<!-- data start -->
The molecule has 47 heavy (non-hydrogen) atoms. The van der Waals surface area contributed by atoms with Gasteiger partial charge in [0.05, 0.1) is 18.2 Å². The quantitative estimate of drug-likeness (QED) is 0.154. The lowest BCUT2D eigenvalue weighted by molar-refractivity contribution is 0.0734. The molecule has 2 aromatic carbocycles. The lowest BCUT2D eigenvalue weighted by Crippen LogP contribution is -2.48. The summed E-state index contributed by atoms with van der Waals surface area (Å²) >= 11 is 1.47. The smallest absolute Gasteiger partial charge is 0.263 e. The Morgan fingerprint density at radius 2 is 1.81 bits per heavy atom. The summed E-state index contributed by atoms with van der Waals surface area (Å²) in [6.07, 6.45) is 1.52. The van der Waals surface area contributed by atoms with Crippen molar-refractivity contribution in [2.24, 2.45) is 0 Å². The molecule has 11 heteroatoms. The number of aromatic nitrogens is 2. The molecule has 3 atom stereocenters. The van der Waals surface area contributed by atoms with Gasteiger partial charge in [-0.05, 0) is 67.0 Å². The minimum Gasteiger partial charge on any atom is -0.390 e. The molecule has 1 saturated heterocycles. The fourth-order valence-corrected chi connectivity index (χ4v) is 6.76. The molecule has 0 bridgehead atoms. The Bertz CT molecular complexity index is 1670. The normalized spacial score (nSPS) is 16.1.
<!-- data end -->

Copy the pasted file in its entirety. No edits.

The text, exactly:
The molecule has 47 heavy (non-hydrogen) atoms. The van der Waals surface area contributed by atoms with Gasteiger partial charge in [0.05, 0.1) is 18.2 Å². The quantitative estimate of drug-likeness (QED) is 0.154. The lowest BCUT2D eigenvalue weighted by molar-refractivity contribution is 0.0734. The molecule has 2 aromatic carbocycles. The lowest BCUT2D eigenvalue weighted by Crippen LogP contribution is -2.48. The summed E-state index contributed by atoms with van der Waals surface area (Å²) >= 11 is 1.47. The smallest absolute Gasteiger partial charge is 0.263 e. The Morgan fingerprint density at radius 2 is 1.81 bits per heavy atom. The summed E-state index contributed by atoms with van der Waals surface area (Å²) in [6.07, 6.45) is 1.52. The van der Waals surface area contributed by atoms with Crippen molar-refractivity contribution in [2.24, 2.45) is 0 Å². The molecule has 11 heteroatoms. The number of aromatic nitrogens is 2. The molecule has 3 atom stereocenters. The van der Waals surface area contributed by atoms with Gasteiger partial charge in [-0.05, 0) is 67.0 Å². The minimum Gasteiger partial charge on any atom is -0.390 e. The molecule has 1 saturated heterocycles. The fourth-order valence-corrected chi connectivity index (χ4v) is 6.76. The molecule has 0 bridgehead atoms. The Bertz CT molecular complexity index is 1670. The normalized spacial score (nSPS) is 16.1.